Tuesday, April 10, 2012

Addicted to the Chase by Celeste Vaughan

Sometimes our writing journey takes detours we neither plan nor want. Sometimes our lives do the same. Celeste Vaughan has been kind enough to share with us her story of hardship and recovery. I hope you find it as inspiring as I did. ~ Angie
As a Southern-Baptist-raised only child, wife, mother of three, and pharmacist, I was living my American dream.
Until suddenly I wasn’t.
At the age of thirty-four, I unexpectedly hit the floor with a grand mal seizure while attending a birthday party with my children. The first seizure didn’t leave me with any physical damage, but I wasn’t so lucky the second time around.
I was in Wal-Mart in the pharmacy, when I had a seizure and fell against the shelves, clearing the “P’s” through the “S’s.” My brain had no recollection of the events, but my body did. Upon arriving at the emergency room, I was informed that my nose was broken. One glance in the mirror confirmed it. The emergency room doctor sent me home with prescriptions for Depakote (for seizures) and Lortab (for pain), a list of  “do’s and don’ts” for seizure patients, and a referral to an ear, nose and throat surgeon for my crooked nose.
And so my recovery began.
The soreness slowly dissipated from my muscles, and the bruises on my body faded away. The bruises on my soul, however, were growing. I could no longer drive, or even take a bath alone. My independence disappeared. Depression was rearing its ugly head. The ear, nose, and throat specialist informed me that sinus surgery was in my near future if I wanted to ever use my nose for breathing again. Sinus surgery it was.
Between the visits to the emergency room, neurologist, and surgeon, it took about two months for to come to the end of my nasal nightmare. Lortab, a narcotic pain medication, had become my friend to get through those months, especially during recovery from surgery. It was not pleasant to have my sinuses packed with gauze attached to small tongue depressors hanging out of my nose for a week.
When the packing was finally pulled from my nostrils, which felt like ropes being pulled from my brain, the nightmare was over. Or so I thought. It was really just the beginning. My pain was gone, so I stopped taking the Lortab.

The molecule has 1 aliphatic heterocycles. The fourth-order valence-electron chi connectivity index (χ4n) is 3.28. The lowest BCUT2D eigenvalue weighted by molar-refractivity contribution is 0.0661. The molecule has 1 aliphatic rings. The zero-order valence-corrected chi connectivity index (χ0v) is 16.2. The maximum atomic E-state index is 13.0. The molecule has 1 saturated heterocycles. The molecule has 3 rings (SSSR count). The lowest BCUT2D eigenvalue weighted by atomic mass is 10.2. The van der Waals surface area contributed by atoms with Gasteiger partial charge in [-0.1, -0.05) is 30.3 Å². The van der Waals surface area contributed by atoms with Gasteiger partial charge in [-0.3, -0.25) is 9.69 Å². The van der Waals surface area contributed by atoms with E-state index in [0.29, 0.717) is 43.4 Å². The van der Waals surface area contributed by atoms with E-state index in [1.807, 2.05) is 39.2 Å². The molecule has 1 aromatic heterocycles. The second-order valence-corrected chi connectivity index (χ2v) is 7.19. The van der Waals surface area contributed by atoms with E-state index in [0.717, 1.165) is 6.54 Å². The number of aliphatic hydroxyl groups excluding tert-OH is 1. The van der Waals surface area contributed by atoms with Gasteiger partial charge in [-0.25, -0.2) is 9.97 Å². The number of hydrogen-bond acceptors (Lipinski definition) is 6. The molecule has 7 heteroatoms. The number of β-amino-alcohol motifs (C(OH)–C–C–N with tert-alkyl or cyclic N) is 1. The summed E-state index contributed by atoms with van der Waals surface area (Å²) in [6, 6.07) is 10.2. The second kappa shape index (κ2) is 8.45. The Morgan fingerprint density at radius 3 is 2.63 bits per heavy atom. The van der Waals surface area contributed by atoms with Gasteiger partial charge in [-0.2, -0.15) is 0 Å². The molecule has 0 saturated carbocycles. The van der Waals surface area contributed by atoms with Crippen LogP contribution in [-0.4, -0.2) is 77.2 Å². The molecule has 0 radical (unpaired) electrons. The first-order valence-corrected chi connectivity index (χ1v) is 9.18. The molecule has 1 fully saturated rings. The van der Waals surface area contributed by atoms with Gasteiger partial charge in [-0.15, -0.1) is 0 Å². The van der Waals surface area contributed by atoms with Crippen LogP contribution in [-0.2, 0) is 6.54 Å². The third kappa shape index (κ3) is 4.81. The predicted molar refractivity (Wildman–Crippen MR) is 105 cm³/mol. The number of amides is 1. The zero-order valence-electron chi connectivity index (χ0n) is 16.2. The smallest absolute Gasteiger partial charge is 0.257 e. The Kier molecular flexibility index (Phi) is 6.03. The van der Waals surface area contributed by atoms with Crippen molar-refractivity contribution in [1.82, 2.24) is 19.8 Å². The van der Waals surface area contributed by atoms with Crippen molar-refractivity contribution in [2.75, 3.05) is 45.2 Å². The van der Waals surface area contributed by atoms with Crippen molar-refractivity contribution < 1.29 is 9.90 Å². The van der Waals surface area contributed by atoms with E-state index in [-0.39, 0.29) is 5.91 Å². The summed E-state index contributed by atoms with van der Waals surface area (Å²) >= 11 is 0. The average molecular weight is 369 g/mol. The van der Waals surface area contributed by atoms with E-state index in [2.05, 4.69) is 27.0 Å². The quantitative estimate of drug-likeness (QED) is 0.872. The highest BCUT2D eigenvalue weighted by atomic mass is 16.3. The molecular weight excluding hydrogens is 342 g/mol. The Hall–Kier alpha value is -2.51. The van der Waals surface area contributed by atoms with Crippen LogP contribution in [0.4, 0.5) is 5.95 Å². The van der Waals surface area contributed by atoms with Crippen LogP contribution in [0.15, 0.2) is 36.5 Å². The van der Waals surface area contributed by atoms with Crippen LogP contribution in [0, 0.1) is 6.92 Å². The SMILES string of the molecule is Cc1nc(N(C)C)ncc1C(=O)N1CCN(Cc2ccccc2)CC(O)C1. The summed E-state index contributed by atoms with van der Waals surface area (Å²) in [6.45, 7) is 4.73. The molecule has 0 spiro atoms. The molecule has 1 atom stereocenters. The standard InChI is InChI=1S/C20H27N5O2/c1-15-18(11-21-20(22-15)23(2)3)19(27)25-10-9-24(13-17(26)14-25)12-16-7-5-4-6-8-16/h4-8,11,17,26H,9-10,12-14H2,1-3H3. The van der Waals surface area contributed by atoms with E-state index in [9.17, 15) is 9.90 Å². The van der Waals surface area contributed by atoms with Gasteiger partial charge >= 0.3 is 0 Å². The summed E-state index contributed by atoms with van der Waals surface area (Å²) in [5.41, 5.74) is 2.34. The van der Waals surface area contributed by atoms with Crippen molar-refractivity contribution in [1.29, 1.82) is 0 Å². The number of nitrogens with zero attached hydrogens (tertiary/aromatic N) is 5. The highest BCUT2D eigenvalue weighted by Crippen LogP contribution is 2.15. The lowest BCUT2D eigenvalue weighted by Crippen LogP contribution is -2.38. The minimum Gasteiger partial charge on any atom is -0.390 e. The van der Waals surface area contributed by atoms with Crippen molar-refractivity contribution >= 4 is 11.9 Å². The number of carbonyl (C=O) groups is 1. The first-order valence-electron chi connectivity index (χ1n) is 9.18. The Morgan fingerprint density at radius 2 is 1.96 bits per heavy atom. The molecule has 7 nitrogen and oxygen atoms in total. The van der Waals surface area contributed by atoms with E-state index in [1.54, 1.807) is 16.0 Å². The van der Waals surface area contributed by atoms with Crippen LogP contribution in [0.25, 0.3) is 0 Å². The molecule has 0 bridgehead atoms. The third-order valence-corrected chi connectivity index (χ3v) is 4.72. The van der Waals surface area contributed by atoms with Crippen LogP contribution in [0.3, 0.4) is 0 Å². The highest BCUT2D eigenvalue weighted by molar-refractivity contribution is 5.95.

Within a day I felt horrible. I started throwing up. My heart raced and sweat seemed to pour from everywhere. My brain felt as if it were receiving constant electric shock. The headache was unbearable. I thought I had the stomach flu. I had no idea it was the discontinuation of Lortab that was causing this, and because I was so miserable, I took another.
Soon I felt normal again.
I had no idea the trap I’d fallen into was so dangerous, so I only dug myself deeper. “I’m a pharmacist,” I thought; “I can figure this out.” I came up with a plan to wean off a little each day. The plan was that I’d begin with two every 6 hours and decrease each dose until I was off them completely. But the next morning, I would tell myself the exact same thing, and I would start over again.
And again, and again, and again.
Every time I experienced any type of pain or stress, the first thing my brain went to was Lortab. It certainly didn’t help that the Lortab was the only way for me to keep from throwing up. It was the magic drug. It was the key to my normal.
In the one short year since my first seizure, I had become a completely different person. I had transformed from a happily married, independent working mom into a completely dependent, depressed prisoner in my home, shackled and chained. Physically and mentally exhausted from trying to keep up my charade, I confessed my shameful secret to my husband. He was now married to an epileptic and depressed addict.
During the next five years of my life, I bounced between episodes of seizures, depression, and addiction. One of the three seemed to dominate me from day to day, and I threw myself into a search for my cure…for my seizures, my depression, and my addiction…my life. I was addicted to the chase, and medical doctors, nutritionists, chiropractors, acupuncturists, and massage therapists were just a few who were more than happy to take my money. My bank account and I both hit rock bottom.
After a total of seven years and eighteen seizures, I was done. I’d prayed for the rapture repeatedly, but it was obvious God wasn’t going come back early just for me.